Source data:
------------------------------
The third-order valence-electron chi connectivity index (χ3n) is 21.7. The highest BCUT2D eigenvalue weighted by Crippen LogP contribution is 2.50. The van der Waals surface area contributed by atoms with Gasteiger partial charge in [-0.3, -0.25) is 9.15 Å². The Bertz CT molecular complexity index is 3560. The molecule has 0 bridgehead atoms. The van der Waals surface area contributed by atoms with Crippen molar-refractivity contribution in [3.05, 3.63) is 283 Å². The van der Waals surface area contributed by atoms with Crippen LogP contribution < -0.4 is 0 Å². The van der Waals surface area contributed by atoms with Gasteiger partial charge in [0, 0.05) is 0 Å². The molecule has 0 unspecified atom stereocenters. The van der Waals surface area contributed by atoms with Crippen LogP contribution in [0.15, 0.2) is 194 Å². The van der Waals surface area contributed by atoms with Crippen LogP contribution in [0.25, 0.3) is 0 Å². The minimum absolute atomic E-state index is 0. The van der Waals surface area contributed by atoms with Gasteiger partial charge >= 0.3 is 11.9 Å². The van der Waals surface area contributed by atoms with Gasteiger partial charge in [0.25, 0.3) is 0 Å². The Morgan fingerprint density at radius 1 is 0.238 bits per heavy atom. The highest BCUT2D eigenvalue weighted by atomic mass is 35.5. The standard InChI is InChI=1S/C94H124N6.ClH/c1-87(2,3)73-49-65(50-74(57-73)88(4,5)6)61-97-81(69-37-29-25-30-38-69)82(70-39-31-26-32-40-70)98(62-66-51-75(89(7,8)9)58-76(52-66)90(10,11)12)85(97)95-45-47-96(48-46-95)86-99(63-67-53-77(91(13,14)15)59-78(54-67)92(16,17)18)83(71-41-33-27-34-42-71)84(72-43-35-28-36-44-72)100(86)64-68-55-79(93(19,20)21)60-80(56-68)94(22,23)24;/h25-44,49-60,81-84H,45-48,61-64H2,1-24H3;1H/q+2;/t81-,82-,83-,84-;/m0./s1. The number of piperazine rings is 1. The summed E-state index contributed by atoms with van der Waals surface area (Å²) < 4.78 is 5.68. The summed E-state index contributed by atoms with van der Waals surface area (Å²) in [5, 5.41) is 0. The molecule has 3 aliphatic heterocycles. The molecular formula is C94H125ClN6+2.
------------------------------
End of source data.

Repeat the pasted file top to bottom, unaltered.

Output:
The third-order valence-electron chi connectivity index (χ3n) is 21.7. The highest BCUT2D eigenvalue weighted by Crippen LogP contribution is 2.50. The van der Waals surface area contributed by atoms with Gasteiger partial charge in [-0.3, -0.25) is 9.15 Å². The Bertz CT molecular complexity index is 3560. The molecule has 0 bridgehead atoms. The van der Waals surface area contributed by atoms with Crippen molar-refractivity contribution in [3.05, 3.63) is 283 Å². The van der Waals surface area contributed by atoms with Crippen LogP contribution < -0.4 is 0 Å². The van der Waals surface area contributed by atoms with Gasteiger partial charge in [0, 0.05) is 0 Å². The molecule has 0 unspecified atom stereocenters. The van der Waals surface area contributed by atoms with Crippen LogP contribution in [0.15, 0.2) is 194 Å². The van der Waals surface area contributed by atoms with Crippen LogP contribution in [0.25, 0.3) is 0 Å². The minimum absolute atomic E-state index is 0. The van der Waals surface area contributed by atoms with Gasteiger partial charge >= 0.3 is 11.9 Å². The van der Waals surface area contributed by atoms with Gasteiger partial charge in [0.25, 0.3) is 0 Å². The Morgan fingerprint density at radius 1 is 0.238 bits per heavy atom. The highest BCUT2D eigenvalue weighted by atomic mass is 35.5. The standard InChI is InChI=1S/C94H124N6.ClH/c1-87(2,3)73-49-65(50-74(57-73)88(4,5)6)61-97-81(69-37-29-25-30-38-69)82(70-39-31-26-32-40-70)98(62-66-51-75(89(7,8)9)58-76(52-66)90(10,11)12)85(97)95-45-47-96(48-46-95)86-99(63-67-53-77(91(13,14)15)59-78(54-67)92(16,17)18)83(71-41-33-27-34-42-71)84(72-43-35-28-36-44-72)100(86)64-68-55-79(93(19,20)21)60-80(56-68)94(22,23)24;/h25-44,49-60,81-84H,45-48,61-64H2,1-24H3;1H/q+2;/t81-,82-,83-,84-;/m0./s1. The number of piperazine rings is 1. The summed E-state index contributed by atoms with van der Waals surface area (Å²) < 4.78 is 5.68. The summed E-state index contributed by atoms with van der Waals surface area (Å²) in [5, 5.41) is 0. The molecule has 3 aliphatic heterocycles. The molecular formula is C94H125ClN6+2.